In case you couldn’t tell from the wisecracking robots and X-Wing vs. TIE fighter dog fights, Darth-freaking-Vader in the trailer and that massive Death Star on the poster, Rogue One is “A Star Wars Story.” It says so right there in the title. Just so we’re all clear.
After J.J. Abrams helped bring the seminal sci-fi/adventure franchise back with last year’s The Force Awakens, this year’s pseudo follow-up Rogue One is tasked with keeping the seat warm until the “official” sequel Episode VIII drops December 2017. A spinoff adventure featuring a ragtag team of rebel fighters (no, these are not the rebel fighters you’re looking for) and deep-cut cameos from B-squad characters like Mon Mothma and Bail Organa, it’s being billed as an “anthology” story, meant to further expand a Star Wars Universe that’s already seen seven live-action movies (and one animated one), two TV shows, a holiday special, countless books, comics and video games, and mountains of plastic collectibles. Forget fighting the Empire, this franchise has become one.
In reality, though, Rogue One acts as more of a “midquel,” connecting the original trilogy to George Lucas’ well-intentioned, but ill-advised prequels. And if you’ve never heard that term before, well, better get used to it. Because after Rogue One collects a gazillion* dollars at the box office this holiday season (*that’s a rough estimate), you can bet more franchises follow Star Wars’ lead, looking for any possible cracks in the canon to plug with hundred-million dollar blockbusters.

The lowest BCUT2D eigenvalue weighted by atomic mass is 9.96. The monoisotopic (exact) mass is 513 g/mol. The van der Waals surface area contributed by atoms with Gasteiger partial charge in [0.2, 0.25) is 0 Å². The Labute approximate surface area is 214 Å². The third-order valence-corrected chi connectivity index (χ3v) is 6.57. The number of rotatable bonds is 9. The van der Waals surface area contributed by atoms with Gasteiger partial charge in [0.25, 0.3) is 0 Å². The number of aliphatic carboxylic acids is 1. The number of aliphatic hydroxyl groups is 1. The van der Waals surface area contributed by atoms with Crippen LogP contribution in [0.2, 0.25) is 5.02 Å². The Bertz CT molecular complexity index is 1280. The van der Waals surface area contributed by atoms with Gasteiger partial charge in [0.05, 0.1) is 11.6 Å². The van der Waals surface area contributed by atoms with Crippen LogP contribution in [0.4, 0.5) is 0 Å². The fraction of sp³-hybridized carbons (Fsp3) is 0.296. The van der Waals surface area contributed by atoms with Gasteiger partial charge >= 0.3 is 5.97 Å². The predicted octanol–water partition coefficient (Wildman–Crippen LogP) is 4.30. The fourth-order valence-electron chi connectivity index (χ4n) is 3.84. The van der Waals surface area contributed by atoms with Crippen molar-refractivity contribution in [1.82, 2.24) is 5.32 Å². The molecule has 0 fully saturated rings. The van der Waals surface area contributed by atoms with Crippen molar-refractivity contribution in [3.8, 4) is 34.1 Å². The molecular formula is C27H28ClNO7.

And all cynicism aside, Rogue One is actually quite clever. Or at least, way more clever than it seemingly needed to be. You could put one of those plastic Stormtrooper helmets on Chris Pratt and film him walking down Hollywood Boulevard for 90 minutes and it’d still probably make $100+ million right now. But the writers behind Rogue One took a line from A New Hope’s opening crawl — “During the battle, Rebel spies managed to steal secret plans to the Empire’s ultimate weapon, the Death Star…” — and spun it off into a swashbuckling sci-fi/war movie. They even managed to retroactively plug one of the original film’s most frustrating plot holes along the way: how the hell a superweapon as advanced and all-powerful as the Death Star could be blown to hell by one perfectly placed shot to a two-meter wide target.
There’s more to Rogue One than that, of course: a long-lost daughter (Felicity Jones), enlisted in the rebellion against her will to help steal those aforementioned plans, a career Rebel spy (Diego Luna) who has significantly less personality than his droid (voiced by Alan Tudyk), an Imperial defector/cargo pilot (Riz Ahmed), a blind Jedi true believer (Donnie Yen) and his skeptical, sharpshooting sidekick (Wen Jiang). How they’re all brought together is your typical modern blockbuster moviemaking: a chance encounter here, a dump of confusing expository dialogue there. By the time all the third act shooting starts, it’s still kind of unclear what they’re all still doing together, other than, you know, reasons. But hey, look at those explosions!